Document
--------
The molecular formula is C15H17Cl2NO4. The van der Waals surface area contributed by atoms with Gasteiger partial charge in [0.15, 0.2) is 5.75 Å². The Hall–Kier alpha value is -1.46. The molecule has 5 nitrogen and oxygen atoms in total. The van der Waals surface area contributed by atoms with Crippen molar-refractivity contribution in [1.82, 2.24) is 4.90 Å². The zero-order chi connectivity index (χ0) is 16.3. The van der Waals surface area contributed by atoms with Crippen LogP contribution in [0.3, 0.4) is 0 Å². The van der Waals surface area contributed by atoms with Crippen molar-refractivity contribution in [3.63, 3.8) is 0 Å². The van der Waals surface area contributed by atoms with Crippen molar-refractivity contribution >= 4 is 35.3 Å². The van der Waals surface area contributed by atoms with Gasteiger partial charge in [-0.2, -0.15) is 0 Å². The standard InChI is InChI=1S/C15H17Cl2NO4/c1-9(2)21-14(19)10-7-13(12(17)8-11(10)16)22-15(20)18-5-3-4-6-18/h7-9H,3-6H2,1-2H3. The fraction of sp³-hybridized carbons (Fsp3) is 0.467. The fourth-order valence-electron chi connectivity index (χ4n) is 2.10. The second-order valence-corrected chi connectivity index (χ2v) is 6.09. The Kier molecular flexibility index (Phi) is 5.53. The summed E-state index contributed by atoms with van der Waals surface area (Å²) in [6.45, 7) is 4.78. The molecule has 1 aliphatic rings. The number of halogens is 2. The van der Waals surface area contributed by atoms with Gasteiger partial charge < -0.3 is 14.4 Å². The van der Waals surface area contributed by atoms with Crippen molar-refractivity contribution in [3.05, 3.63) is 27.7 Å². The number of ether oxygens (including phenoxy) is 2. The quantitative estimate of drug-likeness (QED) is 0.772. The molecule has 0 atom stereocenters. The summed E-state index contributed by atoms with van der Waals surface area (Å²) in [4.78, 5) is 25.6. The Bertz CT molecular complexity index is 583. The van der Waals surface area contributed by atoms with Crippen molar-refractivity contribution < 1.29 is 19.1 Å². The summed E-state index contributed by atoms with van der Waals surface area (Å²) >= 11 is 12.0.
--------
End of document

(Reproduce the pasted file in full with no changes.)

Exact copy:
The molecular formula is C15H17Cl2NO4. The van der Waals surface area contributed by atoms with Gasteiger partial charge in [0.15, 0.2) is 5.75 Å². The Hall–Kier alpha value is -1.46. The molecule has 5 nitrogen and oxygen atoms in total. The van der Waals surface area contributed by atoms with Crippen molar-refractivity contribution in [1.82, 2.24) is 4.90 Å². The zero-order chi connectivity index (χ0) is 16.3. The van der Waals surface area contributed by atoms with Crippen LogP contribution in [0.3, 0.4) is 0 Å². The van der Waals surface area contributed by atoms with Crippen molar-refractivity contribution in [3.63, 3.8) is 0 Å². The van der Waals surface area contributed by atoms with Crippen molar-refractivity contribution >= 4 is 35.3 Å². The van der Waals surface area contributed by atoms with Gasteiger partial charge in [-0.2, -0.15) is 0 Å². The standard InChI is InChI=1S/C15H17Cl2NO4/c1-9(2)21-14(19)10-7-13(12(17)8-11(10)16)22-15(20)18-5-3-4-6-18/h7-9H,3-6H2,1-2H3. The fraction of sp³-hybridized carbons (Fsp3) is 0.467. The fourth-order valence-electron chi connectivity index (χ4n) is 2.10. The second-order valence-corrected chi connectivity index (χ2v) is 6.09. The Kier molecular flexibility index (Phi) is 5.53. The summed E-state index contributed by atoms with van der Waals surface area (Å²) in [6.45, 7) is 4.78. The molecule has 1 aliphatic rings. The number of halogens is 2. The van der Waals surface area contributed by atoms with Gasteiger partial charge < -0.3 is 14.4 Å². The van der Waals surface area contributed by atoms with Crippen molar-refractivity contribution in [3.05, 3.63) is 27.7 Å². The number of ether oxygens (including phenoxy) is 2. The quantitative estimate of drug-likeness (QED) is 0.772. The molecule has 0 atom stereocenters. The summed E-state index contributed by atoms with van der Waals surface area (Å²) in [4.78, 5) is 25.6. The Bertz CT molecular complexity index is 583. The van der Waals surface area contributed by atoms with Crippen molar-refractivity contribution < 1.29 is 19.1 Å². The summed E-state index contributed by atoms with van der Waals surface area (Å²) >= 11 is 12.0.